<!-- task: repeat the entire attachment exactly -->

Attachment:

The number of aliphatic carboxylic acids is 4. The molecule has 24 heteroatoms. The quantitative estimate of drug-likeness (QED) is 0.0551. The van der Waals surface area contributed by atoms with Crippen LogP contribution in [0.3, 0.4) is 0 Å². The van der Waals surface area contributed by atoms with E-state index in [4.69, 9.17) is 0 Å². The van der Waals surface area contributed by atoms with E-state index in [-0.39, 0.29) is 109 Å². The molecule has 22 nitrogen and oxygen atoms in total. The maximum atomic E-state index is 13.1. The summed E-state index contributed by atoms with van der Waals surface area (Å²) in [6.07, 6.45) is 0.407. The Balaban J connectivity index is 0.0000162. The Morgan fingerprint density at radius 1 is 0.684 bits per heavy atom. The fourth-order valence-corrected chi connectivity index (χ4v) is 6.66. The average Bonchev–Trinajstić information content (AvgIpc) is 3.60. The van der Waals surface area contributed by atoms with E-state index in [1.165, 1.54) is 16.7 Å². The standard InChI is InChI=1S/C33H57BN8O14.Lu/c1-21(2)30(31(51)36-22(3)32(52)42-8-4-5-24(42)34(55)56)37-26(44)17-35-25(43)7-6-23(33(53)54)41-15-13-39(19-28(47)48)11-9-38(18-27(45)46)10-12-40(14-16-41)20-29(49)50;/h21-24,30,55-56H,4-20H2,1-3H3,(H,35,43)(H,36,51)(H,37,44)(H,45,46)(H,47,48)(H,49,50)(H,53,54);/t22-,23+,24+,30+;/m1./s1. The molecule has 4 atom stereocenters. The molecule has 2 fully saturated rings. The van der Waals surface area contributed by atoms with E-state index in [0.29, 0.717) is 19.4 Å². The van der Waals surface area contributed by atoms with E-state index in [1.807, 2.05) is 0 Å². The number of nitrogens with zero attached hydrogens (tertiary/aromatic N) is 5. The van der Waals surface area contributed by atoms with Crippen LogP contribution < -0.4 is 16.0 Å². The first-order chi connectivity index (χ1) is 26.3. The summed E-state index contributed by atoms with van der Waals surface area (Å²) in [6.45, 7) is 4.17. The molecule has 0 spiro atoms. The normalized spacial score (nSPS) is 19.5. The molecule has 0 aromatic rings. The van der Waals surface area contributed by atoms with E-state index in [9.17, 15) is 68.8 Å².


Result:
The number of aliphatic carboxylic acids is 4. The molecule has 24 heteroatoms. The quantitative estimate of drug-likeness (QED) is 0.0551. The van der Waals surface area contributed by atoms with Crippen LogP contribution in [0.3, 0.4) is 0 Å². The van der Waals surface area contributed by atoms with E-state index in [4.69, 9.17) is 0 Å². The van der Waals surface area contributed by atoms with E-state index in [-0.39, 0.29) is 109 Å². The molecule has 22 nitrogen and oxygen atoms in total. The maximum atomic E-state index is 13.1. The summed E-state index contributed by atoms with van der Waals surface area (Å²) in [6.07, 6.45) is 0.407. The Balaban J connectivity index is 0.0000162. The Morgan fingerprint density at radius 1 is 0.684 bits per heavy atom. The fourth-order valence-corrected chi connectivity index (χ4v) is 6.66. The average Bonchev–Trinajstić information content (AvgIpc) is 3.60. The van der Waals surface area contributed by atoms with E-state index in [1.165, 1.54) is 16.7 Å². The standard InChI is InChI=1S/C33H57BN8O14.Lu/c1-21(2)30(31(51)36-22(3)32(52)42-8-4-5-24(42)34(55)56)37-26(44)17-35-25(43)7-6-23(33(53)54)41-15-13-39(19-28(47)48)11-9-38(18-27(45)46)10-12-40(14-16-41)20-29(49)50;/h21-24,30,55-56H,4-20H2,1-3H3,(H,35,43)(H,36,51)(H,37,44)(H,45,46)(H,47,48)(H,49,50)(H,53,54);/t22-,23+,24+,30+;/m1./s1. The molecule has 4 atom stereocenters. The molecule has 2 fully saturated rings. The van der Waals surface area contributed by atoms with E-state index in [0.29, 0.717) is 19.4 Å². The van der Waals surface area contributed by atoms with E-state index in [1.807, 2.05) is 0 Å². The number of nitrogens with zero attached hydrogens (tertiary/aromatic N) is 5. The van der Waals surface area contributed by atoms with Crippen LogP contribution < -0.4 is 16.0 Å². The first-order chi connectivity index (χ1) is 26.3. The summed E-state index contributed by atoms with van der Waals surface area (Å²) in [6.45, 7) is 4.17. The molecule has 0 spiro atoms. The normalized spacial score (nSPS) is 19.5. The molecule has 0 aromatic rings. The van der Waals surface area contributed by atoms with E-state index in [9.17, 15) is 68.8 Å².